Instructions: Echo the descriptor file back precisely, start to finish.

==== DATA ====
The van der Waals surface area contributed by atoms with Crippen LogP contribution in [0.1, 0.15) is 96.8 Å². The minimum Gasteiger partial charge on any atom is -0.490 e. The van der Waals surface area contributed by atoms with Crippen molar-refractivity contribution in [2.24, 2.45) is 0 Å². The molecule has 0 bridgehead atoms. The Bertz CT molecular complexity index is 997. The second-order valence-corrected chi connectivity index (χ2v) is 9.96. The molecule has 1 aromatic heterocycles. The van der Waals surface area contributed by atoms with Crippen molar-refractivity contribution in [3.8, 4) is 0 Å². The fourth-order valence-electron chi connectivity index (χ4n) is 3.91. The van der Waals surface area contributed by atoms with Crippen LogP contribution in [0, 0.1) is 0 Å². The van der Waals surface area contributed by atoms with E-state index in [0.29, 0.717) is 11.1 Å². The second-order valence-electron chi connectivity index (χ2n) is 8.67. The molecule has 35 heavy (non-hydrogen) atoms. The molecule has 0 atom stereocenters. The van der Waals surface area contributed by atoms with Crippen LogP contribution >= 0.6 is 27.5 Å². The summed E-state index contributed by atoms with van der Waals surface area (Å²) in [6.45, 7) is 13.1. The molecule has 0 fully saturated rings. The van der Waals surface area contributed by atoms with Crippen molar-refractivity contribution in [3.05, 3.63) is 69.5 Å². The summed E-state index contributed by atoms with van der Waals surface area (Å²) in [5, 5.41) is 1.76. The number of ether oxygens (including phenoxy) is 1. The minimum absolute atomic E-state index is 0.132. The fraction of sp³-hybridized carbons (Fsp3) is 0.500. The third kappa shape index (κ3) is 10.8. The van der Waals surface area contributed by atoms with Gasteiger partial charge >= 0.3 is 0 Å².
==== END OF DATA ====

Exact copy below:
The van der Waals surface area contributed by atoms with Crippen LogP contribution in [0.1, 0.15) is 96.8 Å². The minimum Gasteiger partial charge on any atom is -0.490 e. The van der Waals surface area contributed by atoms with Crippen molar-refractivity contribution in [2.24, 2.45) is 0 Å². The molecule has 0 bridgehead atoms. The Bertz CT molecular complexity index is 997. The second-order valence-corrected chi connectivity index (χ2v) is 9.96. The molecule has 1 aromatic heterocycles. The van der Waals surface area contributed by atoms with Crippen molar-refractivity contribution in [3.8, 4) is 0 Å². The fourth-order valence-electron chi connectivity index (χ4n) is 3.91. The van der Waals surface area contributed by atoms with Crippen LogP contribution in [0, 0.1) is 0 Å². The van der Waals surface area contributed by atoms with E-state index in [0.29, 0.717) is 11.1 Å². The second-order valence-electron chi connectivity index (χ2n) is 8.67. The molecule has 35 heavy (non-hydrogen) atoms. The molecule has 0 atom stereocenters. The van der Waals surface area contributed by atoms with Crippen LogP contribution >= 0.6 is 27.5 Å². The summed E-state index contributed by atoms with van der Waals surface area (Å²) in [6.45, 7) is 13.1. The molecule has 0 fully saturated rings. The van der Waals surface area contributed by atoms with Crippen molar-refractivity contribution in [3.05, 3.63) is 69.5 Å². The summed E-state index contributed by atoms with van der Waals surface area (Å²) in [5, 5.41) is 1.76. The number of ether oxygens (including phenoxy) is 1. The minimum absolute atomic E-state index is 0.132. The fraction of sp³-hybridized carbons (Fsp3) is 0.500. The third kappa shape index (κ3) is 10.8. The van der Waals surface area contributed by atoms with Gasteiger partial charge >= 0.3 is 0 Å².